The COVID-19 pandemic in April halted construction on the Savannah River Site’s Surplus Plutonium Disposition Project: the replacement for the Mixed Oxide Fuel Fabrication Facility that will help the U.S. government dispose of 34 metric tons of weapon-usable plutonium.
The National Nuclear Security Administration (NNSA) called a stop-work on the project in the second week of April after “personnel” there became ill according to a report published Friday by the independent federal Defense Nuclear Facilities Safety Board (DNFSB). The illness turned out not to be COVID-19, but work stopped anyway, with the rest of the site limiting access because of the pandemic.
As of last week, 13 people of Savannah River’s roughly 10,000-strong workforce had caught COVID-19. Of those, 10 had recovered by that point.
The NNSA plans this year to procure glove boxes needed for Surplus Plutonium Disposition, in which plutonium oxides will be blended with an inert, classified material called stardust ahead of disposal.
The agency plans to install the three glove boxes at the site’s K-Area, where the NNSA planned this year to remove and demolish some unneeded equipment and structures. The weapons agency plans further construction in the 2021 fiscal year, which begins Oct. 1. The Department of Energy’s Office of Environmental Management is already performing similar work, known informally as dilute-and-dispose, at K-Area.
Savannah River’s management and operations contractor, the Fluor-led Savannah River Nuclear Solutions, is managing the NNSA work. Savannah River’s part of the project will cost between $448 million and $620 million to build and operate. The project in December, reached Critical Decision 1, the point in DOE project management when the agency formalizes a design choice.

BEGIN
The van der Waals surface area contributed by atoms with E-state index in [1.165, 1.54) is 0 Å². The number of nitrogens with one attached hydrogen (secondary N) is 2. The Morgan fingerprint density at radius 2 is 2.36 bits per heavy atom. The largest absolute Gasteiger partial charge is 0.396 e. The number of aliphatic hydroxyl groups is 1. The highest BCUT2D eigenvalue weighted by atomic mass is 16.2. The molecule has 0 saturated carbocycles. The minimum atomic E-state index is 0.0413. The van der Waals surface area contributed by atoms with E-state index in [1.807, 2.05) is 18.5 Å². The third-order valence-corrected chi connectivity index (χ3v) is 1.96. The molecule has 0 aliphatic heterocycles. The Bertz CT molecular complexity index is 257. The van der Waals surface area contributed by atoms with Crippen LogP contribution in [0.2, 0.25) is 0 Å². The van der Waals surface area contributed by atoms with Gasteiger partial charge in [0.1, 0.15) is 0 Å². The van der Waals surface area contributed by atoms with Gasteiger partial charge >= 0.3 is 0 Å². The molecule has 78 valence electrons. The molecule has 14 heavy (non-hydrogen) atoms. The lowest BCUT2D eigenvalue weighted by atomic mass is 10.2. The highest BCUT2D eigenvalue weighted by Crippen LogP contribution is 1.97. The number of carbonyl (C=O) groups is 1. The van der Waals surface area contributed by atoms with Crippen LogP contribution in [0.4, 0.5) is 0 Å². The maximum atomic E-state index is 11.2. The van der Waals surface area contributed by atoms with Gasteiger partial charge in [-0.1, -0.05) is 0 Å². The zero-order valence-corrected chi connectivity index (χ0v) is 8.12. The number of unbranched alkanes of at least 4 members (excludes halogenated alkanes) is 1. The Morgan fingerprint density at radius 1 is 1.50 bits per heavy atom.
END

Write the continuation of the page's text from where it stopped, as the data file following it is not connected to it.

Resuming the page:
The NNSA plans to complete the Surplus Plutonium Disposition facility at Savannah River by 2028, with operations continuing into the 2040s. Congress appropriated nearly $80 million for the project in 2020, as requested. The NNSA seeks $150 million for the project in fiscal 2021, which begins Oct. 1.
The South Carolina government, and its representatives in Congress, remain wary that the diluted plutonium may never be shipped out of the state. South Carolina is suing the federal government about the plutonium, seeking $200 million in fines after the agency did not begin removing the material by Jan. 1, 2016.
There was no immediate word by deadline Tuesday regarding the status of Surplus Plutonium Disposition construction.
For the broader Surplus Plutonium Disposition Program, the NNSA plans to blend diluted plutonium with stardust at the Savannah River Site, then bury the mixture deep underground at DOE’s Waste Isolation Pilot Plant near Carlsbad, N.M. The Office of Environmental Management owns that facility, which is rapidly filling up with more waste than it is legally authorized to hold.
Editor’s note, 05/13/2020. The story was corrected to show that personnel at the Surplus Plutonium Disposition tested negative for COVID-19.